Arrows' disappointment also continued, despite them eventually getting both drivers out on track - although several laps down on the leaders. Both cars were black-flagged by the stewards in the end - Frentzen on lap 20 for having left the pit lane when the red light was on and Bernoldi four laps later for taking the spare car after the start of the race.

On lap 29 Jacques Villeneuve joined his team mate on the list of retirees, after a rear wing failure propelled him into the barriers and out the race. He was less than pleased. "It's frustrating to finish the race like that, especially after the hard work that everybody has put in over the weekend," he told waiting journalists.

The planned pit stops took place around lap 37, and signalled the end of the action in the 58-lap race. Salo made a last minute charge on Webber's fifth place in the closing laps but eventually outdrove himself, his harmless spin ensuring that Webber crossed the chequered flag to a hero's welcome from the crowd.

After the race talk mainly centred around the first-corner accident and the decision not to re-start, and instead continue running under the safety car. Many drivers and team bosses were frustrated by the decision that eliminated almost half the grid, however the FIA stated that races were only re-started if it became a safety requirement - something that did not factor in the Australian GP.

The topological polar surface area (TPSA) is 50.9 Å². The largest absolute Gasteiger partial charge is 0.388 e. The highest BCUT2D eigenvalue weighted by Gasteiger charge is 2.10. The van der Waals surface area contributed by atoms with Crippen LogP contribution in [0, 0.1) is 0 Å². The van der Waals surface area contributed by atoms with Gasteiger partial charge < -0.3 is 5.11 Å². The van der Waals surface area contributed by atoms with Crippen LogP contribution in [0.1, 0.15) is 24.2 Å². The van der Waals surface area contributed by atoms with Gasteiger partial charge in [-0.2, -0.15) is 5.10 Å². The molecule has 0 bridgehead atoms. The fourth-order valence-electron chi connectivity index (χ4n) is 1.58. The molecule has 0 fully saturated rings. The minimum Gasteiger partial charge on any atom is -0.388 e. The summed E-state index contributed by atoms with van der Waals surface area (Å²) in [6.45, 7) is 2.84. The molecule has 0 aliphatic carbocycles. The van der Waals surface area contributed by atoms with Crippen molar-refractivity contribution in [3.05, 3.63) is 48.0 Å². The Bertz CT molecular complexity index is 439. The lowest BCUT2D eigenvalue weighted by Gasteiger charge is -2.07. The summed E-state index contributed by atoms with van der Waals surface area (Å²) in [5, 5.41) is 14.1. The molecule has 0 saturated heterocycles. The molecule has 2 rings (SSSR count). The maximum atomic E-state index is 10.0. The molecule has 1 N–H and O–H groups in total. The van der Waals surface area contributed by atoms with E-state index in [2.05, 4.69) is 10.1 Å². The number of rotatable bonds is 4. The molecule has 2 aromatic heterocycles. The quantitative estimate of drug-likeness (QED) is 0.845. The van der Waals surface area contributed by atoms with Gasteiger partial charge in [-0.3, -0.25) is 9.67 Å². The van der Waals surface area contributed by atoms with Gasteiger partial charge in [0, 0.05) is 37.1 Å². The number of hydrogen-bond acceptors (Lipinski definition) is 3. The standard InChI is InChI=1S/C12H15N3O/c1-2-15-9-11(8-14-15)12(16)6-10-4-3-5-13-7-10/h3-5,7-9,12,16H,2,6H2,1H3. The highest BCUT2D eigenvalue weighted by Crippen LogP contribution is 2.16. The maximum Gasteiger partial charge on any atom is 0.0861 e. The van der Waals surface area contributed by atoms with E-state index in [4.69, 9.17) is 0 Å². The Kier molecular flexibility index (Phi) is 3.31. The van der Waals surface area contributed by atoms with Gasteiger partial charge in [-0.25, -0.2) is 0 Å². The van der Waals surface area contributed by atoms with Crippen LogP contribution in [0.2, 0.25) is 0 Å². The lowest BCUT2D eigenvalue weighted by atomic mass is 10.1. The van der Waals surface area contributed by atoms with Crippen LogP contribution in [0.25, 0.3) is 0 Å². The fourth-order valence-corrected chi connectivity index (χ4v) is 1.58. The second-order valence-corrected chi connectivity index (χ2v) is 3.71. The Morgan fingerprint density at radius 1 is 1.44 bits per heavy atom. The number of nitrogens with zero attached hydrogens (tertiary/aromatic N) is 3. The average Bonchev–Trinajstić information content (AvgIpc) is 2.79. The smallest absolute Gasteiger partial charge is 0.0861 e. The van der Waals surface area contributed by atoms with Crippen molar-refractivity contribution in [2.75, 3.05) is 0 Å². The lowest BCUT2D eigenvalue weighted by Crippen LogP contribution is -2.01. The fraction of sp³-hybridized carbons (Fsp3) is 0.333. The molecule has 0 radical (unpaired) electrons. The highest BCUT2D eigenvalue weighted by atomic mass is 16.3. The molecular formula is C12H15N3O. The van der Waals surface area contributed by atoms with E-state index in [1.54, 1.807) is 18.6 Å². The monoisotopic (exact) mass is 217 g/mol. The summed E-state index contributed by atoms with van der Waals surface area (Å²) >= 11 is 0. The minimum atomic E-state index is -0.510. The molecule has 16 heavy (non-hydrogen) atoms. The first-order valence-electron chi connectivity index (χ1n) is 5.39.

There was also discussion over whether Barrichello or Ralf had contributed most to the accident, with some taking the side of the German and stating that Barrichello made two moves, something that is illegal according to FIA regulations. Others felt that Ralf braked too late, and hit the Ferrari driver as a result of this. Both drivers stated that they felt it was a normal racing incident, although they had their own explanations for how it came about!

Finally, Ferrari's dominance even though they are yet to race their 2002 contender was found surprising by some. The car should have been off the pace of rivals McLaren and Williams, who had been expected to have made large steps forward when designing their new challengers. Instead Ferrari topped the time sheets in every session, suggesting that they will be a country mile clear of the rest of the field come the debut of the F2002.

Malaysia's race could see this momentous occasion, and will give a glimpse of what to expect for the rest of 2002. However, it will not be until the first European GP, San Marino, that a reliable benchmark for how the championship will progress this year can be found.